Earlier this week, West Elm introduced the Pratt Home Office collection of eco-friendly and affordable furniture. Created in collaboration with The Pratt Institute, the five-piece set includes items made with FSC certified wood, non-toxic glues, water-based stains, and powder-coated steel that can be recycled. There's also a clever LED task lamp in the mix and, although some pieces are on sale now, prices range from $99 to $299.
Update: See the completed Passive House retrofit in California!
This is the first Passive House in California and the first retrofit Passive House in the entire country, according to a press release issued by Solar Knights Construction earlier this week. The airtight retrofit was accomplished with, among other things, superior insulation, triple-glazed windows, and an energy recovery ventilation system.
If you're in the market for an Old World look, Fontenay makes vintage flooring from reclaimed wine barrels. The Cooperage collection has stamps and markings from the barrel head; the Wine Infusion collection comes from the inside of the barrel and is naturally stained by the wine; and the Stave collection is made with the outside of the barrel and shows markings from the hoops. Pricing starts at $32 per square foot.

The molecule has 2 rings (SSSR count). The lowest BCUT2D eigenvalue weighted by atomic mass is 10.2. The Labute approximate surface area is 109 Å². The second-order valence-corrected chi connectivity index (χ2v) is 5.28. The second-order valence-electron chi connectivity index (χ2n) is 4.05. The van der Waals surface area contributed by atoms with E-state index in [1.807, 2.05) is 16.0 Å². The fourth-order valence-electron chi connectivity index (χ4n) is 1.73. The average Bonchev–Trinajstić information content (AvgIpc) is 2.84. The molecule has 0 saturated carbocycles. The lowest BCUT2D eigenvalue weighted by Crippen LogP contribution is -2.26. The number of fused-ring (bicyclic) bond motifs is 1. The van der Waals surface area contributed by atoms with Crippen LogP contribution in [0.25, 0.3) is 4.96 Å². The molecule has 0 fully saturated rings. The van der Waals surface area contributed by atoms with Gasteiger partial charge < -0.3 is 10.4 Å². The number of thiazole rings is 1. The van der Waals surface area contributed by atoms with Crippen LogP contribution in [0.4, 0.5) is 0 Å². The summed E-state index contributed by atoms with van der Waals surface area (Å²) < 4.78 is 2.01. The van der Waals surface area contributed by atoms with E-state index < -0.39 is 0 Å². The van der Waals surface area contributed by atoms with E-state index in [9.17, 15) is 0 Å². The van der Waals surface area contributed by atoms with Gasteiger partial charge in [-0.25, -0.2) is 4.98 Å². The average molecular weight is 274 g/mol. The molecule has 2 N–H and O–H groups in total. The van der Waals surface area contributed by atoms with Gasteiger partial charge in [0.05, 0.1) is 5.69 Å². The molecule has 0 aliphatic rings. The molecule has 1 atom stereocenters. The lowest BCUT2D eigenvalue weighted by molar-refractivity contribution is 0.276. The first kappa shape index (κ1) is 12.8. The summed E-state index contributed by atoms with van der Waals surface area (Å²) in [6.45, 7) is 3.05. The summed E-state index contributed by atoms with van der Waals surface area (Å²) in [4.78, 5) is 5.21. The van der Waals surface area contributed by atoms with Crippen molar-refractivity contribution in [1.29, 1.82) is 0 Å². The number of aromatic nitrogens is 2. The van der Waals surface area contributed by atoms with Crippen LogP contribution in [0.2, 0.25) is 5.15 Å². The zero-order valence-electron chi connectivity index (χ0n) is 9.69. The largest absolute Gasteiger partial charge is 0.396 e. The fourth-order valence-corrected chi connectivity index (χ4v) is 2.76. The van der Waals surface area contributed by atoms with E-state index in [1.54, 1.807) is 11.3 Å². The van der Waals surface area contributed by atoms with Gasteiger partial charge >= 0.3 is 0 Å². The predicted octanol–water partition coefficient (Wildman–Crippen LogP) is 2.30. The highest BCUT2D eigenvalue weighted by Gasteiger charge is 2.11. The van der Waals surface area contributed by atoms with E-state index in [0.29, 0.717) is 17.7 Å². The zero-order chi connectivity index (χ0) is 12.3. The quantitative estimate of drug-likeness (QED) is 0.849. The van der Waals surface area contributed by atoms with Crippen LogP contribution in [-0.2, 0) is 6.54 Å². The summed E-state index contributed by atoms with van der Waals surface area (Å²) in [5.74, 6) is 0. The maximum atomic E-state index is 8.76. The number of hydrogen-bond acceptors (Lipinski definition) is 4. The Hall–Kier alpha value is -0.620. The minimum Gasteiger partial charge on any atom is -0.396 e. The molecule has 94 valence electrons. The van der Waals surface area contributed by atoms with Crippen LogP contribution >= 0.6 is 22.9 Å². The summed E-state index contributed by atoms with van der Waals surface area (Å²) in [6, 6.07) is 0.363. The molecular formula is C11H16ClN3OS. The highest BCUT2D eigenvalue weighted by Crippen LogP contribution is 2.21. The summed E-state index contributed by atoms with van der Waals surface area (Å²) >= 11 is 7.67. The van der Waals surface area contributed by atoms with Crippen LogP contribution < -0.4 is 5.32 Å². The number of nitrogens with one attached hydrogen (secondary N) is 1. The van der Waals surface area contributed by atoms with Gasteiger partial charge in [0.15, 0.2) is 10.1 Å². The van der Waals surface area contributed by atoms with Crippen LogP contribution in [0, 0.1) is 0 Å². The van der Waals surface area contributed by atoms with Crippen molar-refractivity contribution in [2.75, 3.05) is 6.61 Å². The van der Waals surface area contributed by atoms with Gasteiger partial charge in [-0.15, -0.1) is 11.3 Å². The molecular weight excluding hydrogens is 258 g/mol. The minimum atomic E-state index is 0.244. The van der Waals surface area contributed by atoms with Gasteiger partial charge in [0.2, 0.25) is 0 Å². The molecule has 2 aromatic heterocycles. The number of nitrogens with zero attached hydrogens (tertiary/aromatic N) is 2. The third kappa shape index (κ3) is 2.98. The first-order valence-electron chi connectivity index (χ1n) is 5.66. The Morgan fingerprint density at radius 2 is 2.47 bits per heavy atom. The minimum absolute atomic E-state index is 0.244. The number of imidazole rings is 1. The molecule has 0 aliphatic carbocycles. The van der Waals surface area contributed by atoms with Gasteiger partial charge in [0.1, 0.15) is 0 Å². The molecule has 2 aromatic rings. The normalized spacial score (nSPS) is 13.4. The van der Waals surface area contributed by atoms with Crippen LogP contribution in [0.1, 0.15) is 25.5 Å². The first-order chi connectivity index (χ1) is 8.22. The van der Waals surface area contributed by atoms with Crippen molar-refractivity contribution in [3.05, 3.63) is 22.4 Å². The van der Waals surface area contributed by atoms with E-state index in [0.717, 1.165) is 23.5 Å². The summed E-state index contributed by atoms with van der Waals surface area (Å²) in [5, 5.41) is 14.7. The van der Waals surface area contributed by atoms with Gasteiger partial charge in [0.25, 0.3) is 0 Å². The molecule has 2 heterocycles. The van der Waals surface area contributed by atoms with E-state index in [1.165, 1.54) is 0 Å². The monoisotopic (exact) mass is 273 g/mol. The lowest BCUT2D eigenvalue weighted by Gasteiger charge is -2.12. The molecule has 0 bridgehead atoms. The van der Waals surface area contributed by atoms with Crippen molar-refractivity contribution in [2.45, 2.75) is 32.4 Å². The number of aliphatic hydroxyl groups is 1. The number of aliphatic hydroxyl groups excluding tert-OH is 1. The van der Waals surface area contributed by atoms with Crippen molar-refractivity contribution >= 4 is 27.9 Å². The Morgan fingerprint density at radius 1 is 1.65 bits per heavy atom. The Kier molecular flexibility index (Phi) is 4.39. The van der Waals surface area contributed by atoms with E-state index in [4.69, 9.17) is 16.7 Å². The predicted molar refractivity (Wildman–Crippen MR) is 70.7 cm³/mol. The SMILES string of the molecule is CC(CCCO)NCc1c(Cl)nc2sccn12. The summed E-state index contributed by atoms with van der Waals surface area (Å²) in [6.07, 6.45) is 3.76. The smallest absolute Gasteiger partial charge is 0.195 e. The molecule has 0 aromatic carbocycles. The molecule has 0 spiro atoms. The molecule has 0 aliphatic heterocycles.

This is the first certified Passive House in the “South,” and it’s located in Lafayette, Louisiana. What’s interesting about the home – other than that it illustrates the use of the Passive House standard in a hot and humid climate – is the fact that the low-energy home, with the help of rooftop solar laminates, is a net zero energy prototype for the future.
I imagine you've seen some of the 10 "insanely" green sheds in a recent publication of Popular Mechanics. I read the article and was captured by the Eco-Shed, a structure that cost owner and author James Glave about $100,000 to build. With the help of Dan Parke of Salal Architecture, Glave put together an incredible low-impact writing studio. Check it out.
This is Casa Dominguez, a new multifamily development in Los Angeles County. It’s actually the first LEED Platinum multifamily project in the county, according to non-profit developer and architecture firm Abode Communities. Located in East Rancho Dominguez, the project features a blend of one- to four-bedroom green apartments suited for low-income families.